Dr Jim Birley CBE | 1928 - 2013
The Institute of Psychiatry at King’s regrets to announce the death of Dr Jim Birley, former Dean of the Institute of Psychiatry and outstanding academic in the field of social psychiatry.
Dr James Leatham Tennant Birley CBE (1928 – 2013), known to everyone as Jim, was born on Wimpole St London, into a distinguished medical family and was educated at Winchester College, Oxford University, and St Thomas's Hospital, London.
Becoming interested in psychiatry while working in the army, Dr Birley followed his role as a (conscript) Junior Medical Specialist while stationed in Germany with a MRCP (London), a year working with Dr William Sargant, and then in 1960, a clinical position at the Maudsley Hospital where he stayed for the rest of his career.
Dr Birley also worked for three years in the MRC Social Psychiatry Unit (now the MRC Social, Genetic and Developmental Psychiatry (SGDP) Department) and was appointed consultant in 1968. This was followed by his election to the positions of Dean of the Institute of Psychiatry (1971-82); Dean of the Royal College of Psychiatrists 1982-87; and President of the Royal College of Psychiatrist 1987-90. Awarded a CBE for services to psychiatry in the late 80’s, he retired from clinical work on January 1st, 1991 before being elected President of the British Medical Association for 1993-94.
In addition to his remarkable academic achievements, Dr Birley (alongside his wife Julia) initiated many social schemes to improve the Camberwell community. These included, establishing the Windsor Walk Housing Association (1960s) which provided several houses for supervised patient accommodation and was the first of its kind set up in Southwark including one at the perfectly named address, Therapia Road, Peckham; founding the Southwark Association for Mental Health and organising the annual Maudsley fete (bringing together patients, staff and members of the public) for 15 consecutive years.
Jim Birley played a key role in establishing social psychiatry as the most innovative and influential area in psychiatric research and service development. With academic and creative leadership provided by John Wing and George Brown, Jim Birley made a major contribution to early studies linking life stress to the onset of psychiatric disorders including schizophrenia. This paved the way to studies of family interactions and their effect on prognosis in schizophrenia with Julian Leff. At the Maudsley, Jim pressed for local catchment area services, expanded out patient and community services (as an alternative to long term institutional care) and pioneered the ‘District Services Centre (DSC)’ housed in what became Douglas Bennett House.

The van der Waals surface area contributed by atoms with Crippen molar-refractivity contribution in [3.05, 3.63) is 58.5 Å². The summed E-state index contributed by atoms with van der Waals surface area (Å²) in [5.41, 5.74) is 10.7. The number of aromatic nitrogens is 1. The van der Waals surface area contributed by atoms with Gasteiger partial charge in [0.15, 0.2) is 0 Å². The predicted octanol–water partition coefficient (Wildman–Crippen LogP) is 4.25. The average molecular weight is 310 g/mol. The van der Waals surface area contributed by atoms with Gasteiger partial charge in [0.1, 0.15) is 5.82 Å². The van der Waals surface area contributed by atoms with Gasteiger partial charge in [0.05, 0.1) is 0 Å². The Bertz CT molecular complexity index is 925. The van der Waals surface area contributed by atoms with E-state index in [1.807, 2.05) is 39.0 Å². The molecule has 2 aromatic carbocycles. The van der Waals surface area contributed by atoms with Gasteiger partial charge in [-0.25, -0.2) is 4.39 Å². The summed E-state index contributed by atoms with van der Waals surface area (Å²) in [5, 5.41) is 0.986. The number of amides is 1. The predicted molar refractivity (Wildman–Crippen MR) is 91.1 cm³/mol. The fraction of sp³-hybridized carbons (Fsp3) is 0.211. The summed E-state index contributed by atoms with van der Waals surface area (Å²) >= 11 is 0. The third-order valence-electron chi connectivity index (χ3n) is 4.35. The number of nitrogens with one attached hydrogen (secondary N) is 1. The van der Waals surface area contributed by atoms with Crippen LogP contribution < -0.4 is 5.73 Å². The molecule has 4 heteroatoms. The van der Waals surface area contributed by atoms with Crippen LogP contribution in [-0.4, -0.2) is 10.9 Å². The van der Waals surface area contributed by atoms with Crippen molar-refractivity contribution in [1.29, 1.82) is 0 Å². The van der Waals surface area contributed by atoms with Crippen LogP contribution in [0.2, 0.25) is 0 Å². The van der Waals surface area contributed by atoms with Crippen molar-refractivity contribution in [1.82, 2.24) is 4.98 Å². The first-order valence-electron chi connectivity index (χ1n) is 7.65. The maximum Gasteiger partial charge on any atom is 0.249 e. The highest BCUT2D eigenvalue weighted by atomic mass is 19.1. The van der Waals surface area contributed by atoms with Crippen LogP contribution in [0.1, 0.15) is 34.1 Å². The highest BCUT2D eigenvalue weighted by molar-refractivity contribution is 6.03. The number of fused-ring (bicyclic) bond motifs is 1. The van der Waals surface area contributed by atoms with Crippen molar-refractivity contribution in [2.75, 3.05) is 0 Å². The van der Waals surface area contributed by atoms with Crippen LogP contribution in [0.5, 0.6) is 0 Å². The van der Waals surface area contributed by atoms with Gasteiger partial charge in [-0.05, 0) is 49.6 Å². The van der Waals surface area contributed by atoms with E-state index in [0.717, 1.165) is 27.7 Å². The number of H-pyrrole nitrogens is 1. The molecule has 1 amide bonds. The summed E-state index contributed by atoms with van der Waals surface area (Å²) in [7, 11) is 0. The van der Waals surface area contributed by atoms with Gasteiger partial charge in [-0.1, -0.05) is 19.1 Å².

Prof Tony David, (Professor of Cognitive Neuropsychiatry, Department of Psychosis and former colleague) writes: “I have a few distinct memories of Jim Birley. He was always curious about new developments in psychiatry and supportive to me throughout my career. After his retirement we had a correspondence in which he would ask for updates on research and tell me quirky anecdotes about life in his farmhouse in Hereford and gossipy tales about the Institute.
“In one letter he described an episode which he had spoken about publicly before, when he himself suffered a brief psychotic illness. This was early on during his tenure as Dean of the IoP when, along with much of the country, industrial relations were poor. After a long struggle with one of the trades unions, a resolution seemed to be in sight. He suddenly came to believe that he had been supported by some higher perhaps divine power. Word of this sudden and abnormal change reached Dr Douglas Bennett who came to see Jim and advised him to go home immediately and rest, along with a small dose of haloperidol. This he took but it caused uncomfortable side-effects. He instead took some of his supply of largactil (chlorpromazine) which he kept for domiciliary visits. He wrote: “this gave me the most delicious feeling of total relaxation – like sinking into a hot bath”. After 72 hours he was back to normal. No doubt this gave Jim even more empathy and understanding of people who suffer from mental illness.
Jim to me will always be the big guy with huge humanity, an infectious wheezy laugh and terrible taste in knitted ties!”
Described as the "caring face of psychiatry", Dr Jim Birley will be remembered for his outstanding contribution to psychiatry as well as his unshakable good nature. Jim will be missed, by all who knew him and the many more who were touched by his work. Our thoughts are with his friends and family.